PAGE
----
1 Parks Australia, Anangu, and relevant Northern Territory government departments From: 2017
To: 2017
Baseline surveys and ongoing monitoring of the distribution and abundance of listed species and communities including EPBC Act and Northern Territory listed species. Data on EPBC Act and Northern Territory listed plant and animal species and others of conservation or cultural significance will be maintained, and management programs and activities ensure protection from inappropriate disturbance.
2 Parks Australia working closely with Anangu, the Central Land Council From: 2017
To: 2017
Understanding the status of native wildlife populations and their interactions with fire and other environmental and climatic factors, including the use of established long-term flora and fauna monitoring sites.
3 Parks Australia working closely with Anangu, the Central Land Council From: 2017
To: 2017
Controlling buffel grass to reduce fire intensity. Current management consists of removing buffel grass by hand, a resource-intensive process. In 2012 Park rangers began trialling other methods of control, including different burning and herbicide combinations. At the same time, mapping plant species of particular management importance, such as those that are rare, at the edge of their range, under pressure from pest animals and weeds, culturally significant or fire sensitive.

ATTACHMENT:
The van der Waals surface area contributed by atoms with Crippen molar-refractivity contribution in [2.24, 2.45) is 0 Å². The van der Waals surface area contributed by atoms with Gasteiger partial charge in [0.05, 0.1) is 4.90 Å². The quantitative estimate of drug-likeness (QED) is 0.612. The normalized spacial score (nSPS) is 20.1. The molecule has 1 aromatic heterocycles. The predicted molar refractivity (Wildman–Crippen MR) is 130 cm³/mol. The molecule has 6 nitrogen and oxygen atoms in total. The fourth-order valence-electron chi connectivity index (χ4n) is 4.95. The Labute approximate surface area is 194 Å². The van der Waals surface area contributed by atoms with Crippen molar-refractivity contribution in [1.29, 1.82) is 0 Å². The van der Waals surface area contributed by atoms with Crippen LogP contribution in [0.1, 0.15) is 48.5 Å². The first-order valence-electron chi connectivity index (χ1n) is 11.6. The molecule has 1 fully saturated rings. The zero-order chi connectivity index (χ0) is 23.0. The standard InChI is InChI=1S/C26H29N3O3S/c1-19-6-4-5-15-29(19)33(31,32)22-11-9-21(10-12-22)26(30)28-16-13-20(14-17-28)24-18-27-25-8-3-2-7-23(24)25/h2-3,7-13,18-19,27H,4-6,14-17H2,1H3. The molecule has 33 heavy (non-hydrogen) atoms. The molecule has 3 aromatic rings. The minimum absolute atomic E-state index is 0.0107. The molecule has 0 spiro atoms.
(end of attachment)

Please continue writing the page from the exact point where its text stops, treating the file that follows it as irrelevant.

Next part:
4 Parks Australia working closely with Anangu, the Central Land Council From: 2017
To: 2017
Improving knowledge about the impacts of fire regimes on flora and fauna through monitoring and research activities. Protecting fire sensitive species from inappropriate fire regimes and the impact of fire on habitats and native species, including the effects of weeds on fire and of fire on weed distribution, and the effectiveness of seasonal burning as a habitat management tool. Supporting intergenerational transfer of Anangu knowledge and skills in fire management so that fire work can continue to be done in the culturally appropriate way.
5 Parks Australia working closely with Anangu, the Central Land Council and other landholders From: 2017
To: 2017
Study of the impacts of feral animals and weeds on park values, and improved survey and control methods. Foxes and cats are controlled to the fullest possible extent, including a baiting program. Rabbits are controlled at priority sites including around Uluru and Kata Tjuta and in reintroduction enclosures, and in other areas as agreed where they are having a significant impact on park values. Camels will be managed to ensure park values are not impacted. Priority sites for protection from camels include key visitor sites, waterholes, cultural sites, significant plant communities, the Mutitjulu Community and park infrastructure. In the longer term, options for controlling camel numbers will be identified in conjunction with adjacent landowners and other regional partners, and will include consideration of economic opportunities for Anangu.